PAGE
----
Sacred Questioning

To read a new post of mine about asking essential and uncomfortable questions as a spiritual practice on the wonderful site Feminism and Religion, please click here.

The Witch in the Curio Cabinet

In a curio cabinet of a historical society in a small New England town is the story of the town’s witch.  She was a woman who lived in the mid-1700s and was called a witch but was, most likely, not someone who healed with herbs or practiced a non-Christian spirituality.  She did wear a long red cape.  In the 1700s in New England, apparently this was enough to cause an entire town to ostracize a woman and call her a “witch,” no small thing given that it was within living memory in her time that people were hanged as witches not too far away. 

She had received the cape as a gift and liked to wear it when she went out and about.  Of course, given that the consequences of doing this showed that it was clearly more significant than just a fashion faux pas in the culture in which she lived, her wearing of it was possibly just one of many other rebellious acts.  Maybe she spoke out against some of the small hypocrisies and tyrannies that she saw going on in the town.  Perhaps she refused to do some of the duties of the meek and mild perfect wife and mother that were expected of her.  It isn’t too hard to see her reading books that were not the Bible; questioning religious, political, and social assumptions; talking back to her “betters,” as any man in the town would have been considered to be.  It could be that she was just plain cranky, Goddess bless her.

To me, her story holds much significance.  First and foremost, lots and lots of women were born, lived, raised families, and died in that town.  Almost all of them did exactly what they were supposed to do and were buried with, one can imagine, the minister praising their obedience, their lives of unselfish service, and their blessed silence when it came to any issue of importance.  Not a one of them has her story told in any curio cabinet in the historical society.  I think our witch – somehow I think of her as belonging more to our time than hers – would have enjoyed the fact that women like you are reading her story nearly 300 years after she lived.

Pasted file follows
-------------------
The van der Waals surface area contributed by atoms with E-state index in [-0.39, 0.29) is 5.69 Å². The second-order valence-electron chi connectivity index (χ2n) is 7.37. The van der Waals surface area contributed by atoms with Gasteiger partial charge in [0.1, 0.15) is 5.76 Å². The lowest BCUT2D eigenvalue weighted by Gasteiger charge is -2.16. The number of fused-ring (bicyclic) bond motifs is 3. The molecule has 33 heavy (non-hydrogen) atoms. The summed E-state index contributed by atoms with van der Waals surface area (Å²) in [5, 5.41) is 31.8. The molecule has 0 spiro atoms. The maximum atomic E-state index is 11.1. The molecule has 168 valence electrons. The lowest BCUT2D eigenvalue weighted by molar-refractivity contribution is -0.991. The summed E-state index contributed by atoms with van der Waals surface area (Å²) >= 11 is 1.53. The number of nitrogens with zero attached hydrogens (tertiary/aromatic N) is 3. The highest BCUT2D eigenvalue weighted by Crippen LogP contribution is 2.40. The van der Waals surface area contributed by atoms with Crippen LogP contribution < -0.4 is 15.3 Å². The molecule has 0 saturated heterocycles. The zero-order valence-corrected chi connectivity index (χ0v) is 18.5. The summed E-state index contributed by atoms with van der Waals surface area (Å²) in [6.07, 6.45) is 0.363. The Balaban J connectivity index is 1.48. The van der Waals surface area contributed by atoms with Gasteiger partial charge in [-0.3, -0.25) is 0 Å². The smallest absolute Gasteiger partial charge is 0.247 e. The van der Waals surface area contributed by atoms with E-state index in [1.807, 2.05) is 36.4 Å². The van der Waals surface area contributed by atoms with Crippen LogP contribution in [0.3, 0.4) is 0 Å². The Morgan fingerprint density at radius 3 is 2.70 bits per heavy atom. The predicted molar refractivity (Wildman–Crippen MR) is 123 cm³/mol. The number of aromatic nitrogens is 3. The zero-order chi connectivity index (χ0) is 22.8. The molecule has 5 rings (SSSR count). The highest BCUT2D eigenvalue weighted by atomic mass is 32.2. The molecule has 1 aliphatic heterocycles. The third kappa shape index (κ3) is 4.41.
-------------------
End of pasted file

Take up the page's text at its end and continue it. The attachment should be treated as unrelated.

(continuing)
Second, you have to wonder how many other women’s stories that would inspire and speak to the real lives of women in past times are hidden in curio cabinets in small town historical societies.  Only when I happened to be in the back room of a public building housing the curio cabinet did I read our witch’s story.  If we all did a little digging, perhaps we could, together, write new chapters of American and women’s history.

Last, we only have to read the newspaper or examine our own lives to see that times have not significantly changed.  Intolerance of people who do not do as they are expected and seem to challenge authority has certainly not gone away.  Our society still has its own lethal witch-hunts.  Women, especially those who are born into communities or families with strict rules about what women should be and do, must still look and act within very narrow bounds in order to survive.  We may shake our heads at the idea of a woman being shunned and called a witch for wearing a red cape, but it is not hard to figure out what the “red capes” of our time are, especially if you happen to “wear” one of those “red capes.”

I love that woman with the red cape, and if I could, I would put flowers on her grave and invite every young woman in that town to come with me to celebrate her by doing the same.  Unfortunately, I don’t know where she is buried.  But, there are plenty of women with “red capes” in my own time and place: women who fight back against abuse, women who question authority and have their jobs and family’s well being threatened because of it, really, all of us have our own “red capes.”  Maybe the best thing to do is to honor her by working even harder to make it so that it is less than 300 years before people shake their heads that women could be alienated for such things.
 

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